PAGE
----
When James Giannetta first called his brother Russ at the end of June to tell him that the coronavirus was starting to spread in his federal prison in Texas, Russ could hear the fear in his voice. “This place is blowing up,” James warns.
Russ soon received another call: James, a 65-year-old inmate with diabetes and HIV, had himself tested positive for the virus. A few days later, he was rushed to hospital as his oxygen level plummeted. A few weeks later, after his condition deteriorated and he was placed on a ventilator, he was dead.
As the coronavirus has spread rapidly through prisons and prisons across the country in recent months, the Texas lock-up where Giannetta spent his last days has become the hardest-hit federal prison in the United States.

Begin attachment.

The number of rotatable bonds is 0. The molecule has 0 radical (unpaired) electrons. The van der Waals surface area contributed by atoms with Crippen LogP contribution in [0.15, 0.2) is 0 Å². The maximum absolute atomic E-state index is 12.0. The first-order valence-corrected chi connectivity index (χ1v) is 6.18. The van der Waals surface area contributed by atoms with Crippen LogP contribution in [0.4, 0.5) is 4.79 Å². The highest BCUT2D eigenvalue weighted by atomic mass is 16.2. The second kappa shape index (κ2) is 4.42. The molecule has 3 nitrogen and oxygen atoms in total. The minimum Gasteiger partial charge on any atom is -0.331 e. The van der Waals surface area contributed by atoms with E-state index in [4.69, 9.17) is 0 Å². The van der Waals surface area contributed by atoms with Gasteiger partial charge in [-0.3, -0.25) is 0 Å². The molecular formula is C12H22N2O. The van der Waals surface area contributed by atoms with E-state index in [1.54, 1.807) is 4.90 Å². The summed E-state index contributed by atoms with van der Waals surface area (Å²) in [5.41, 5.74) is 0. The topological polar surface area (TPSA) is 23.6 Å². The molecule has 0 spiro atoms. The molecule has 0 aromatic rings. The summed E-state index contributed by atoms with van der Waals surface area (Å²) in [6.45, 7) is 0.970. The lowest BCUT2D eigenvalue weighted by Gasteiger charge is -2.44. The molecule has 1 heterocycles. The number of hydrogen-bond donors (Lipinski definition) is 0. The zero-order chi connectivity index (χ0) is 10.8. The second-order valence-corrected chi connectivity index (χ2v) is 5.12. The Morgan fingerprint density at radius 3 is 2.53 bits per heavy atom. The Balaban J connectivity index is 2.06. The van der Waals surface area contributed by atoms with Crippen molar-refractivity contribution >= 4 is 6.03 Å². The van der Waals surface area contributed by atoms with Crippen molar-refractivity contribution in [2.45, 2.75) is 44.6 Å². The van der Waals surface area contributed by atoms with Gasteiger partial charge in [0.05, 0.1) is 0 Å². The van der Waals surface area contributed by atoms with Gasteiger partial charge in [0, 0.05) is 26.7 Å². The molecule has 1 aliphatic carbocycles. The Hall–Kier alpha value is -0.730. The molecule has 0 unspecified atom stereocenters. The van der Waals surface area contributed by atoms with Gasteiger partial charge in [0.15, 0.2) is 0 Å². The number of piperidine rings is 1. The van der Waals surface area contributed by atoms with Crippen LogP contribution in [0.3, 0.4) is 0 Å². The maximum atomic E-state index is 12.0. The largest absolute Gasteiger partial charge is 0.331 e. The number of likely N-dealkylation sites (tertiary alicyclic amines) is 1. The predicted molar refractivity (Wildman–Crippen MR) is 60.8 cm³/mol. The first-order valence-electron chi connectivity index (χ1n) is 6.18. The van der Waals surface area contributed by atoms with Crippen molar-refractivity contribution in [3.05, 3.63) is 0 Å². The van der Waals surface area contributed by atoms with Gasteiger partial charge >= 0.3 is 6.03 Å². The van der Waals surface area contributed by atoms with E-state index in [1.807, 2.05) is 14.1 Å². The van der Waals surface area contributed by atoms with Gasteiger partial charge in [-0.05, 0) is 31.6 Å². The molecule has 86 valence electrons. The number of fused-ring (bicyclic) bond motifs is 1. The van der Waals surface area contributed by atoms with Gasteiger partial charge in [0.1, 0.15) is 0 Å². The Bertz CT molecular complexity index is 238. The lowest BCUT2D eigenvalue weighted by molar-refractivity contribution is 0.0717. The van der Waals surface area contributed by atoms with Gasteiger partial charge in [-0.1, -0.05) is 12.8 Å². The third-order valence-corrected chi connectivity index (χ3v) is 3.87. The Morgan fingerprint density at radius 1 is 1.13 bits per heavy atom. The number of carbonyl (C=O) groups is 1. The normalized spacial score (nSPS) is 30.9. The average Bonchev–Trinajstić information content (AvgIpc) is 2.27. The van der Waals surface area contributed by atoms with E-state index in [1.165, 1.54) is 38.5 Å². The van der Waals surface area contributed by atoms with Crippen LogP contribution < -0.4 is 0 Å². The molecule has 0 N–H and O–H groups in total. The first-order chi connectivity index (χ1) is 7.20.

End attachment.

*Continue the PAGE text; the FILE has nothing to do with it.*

More than 1,300 of the approximately 1,750 prisoners at FCI Seagoville prison and camp have tested positive for the virus, according to data from the Federal Bureau of Prisons – an astonishing three in four inmates.
So far, three prison inmates, including Giannetta, have died from Covid-19.
Five Seagoville inmates told CNN in phone interviews from behind bars that they feared for their lives as the virus rushed through the Dallas area jail, and overcrowded conditions made it virtually impossible for them to survive. them to remain socially distant.
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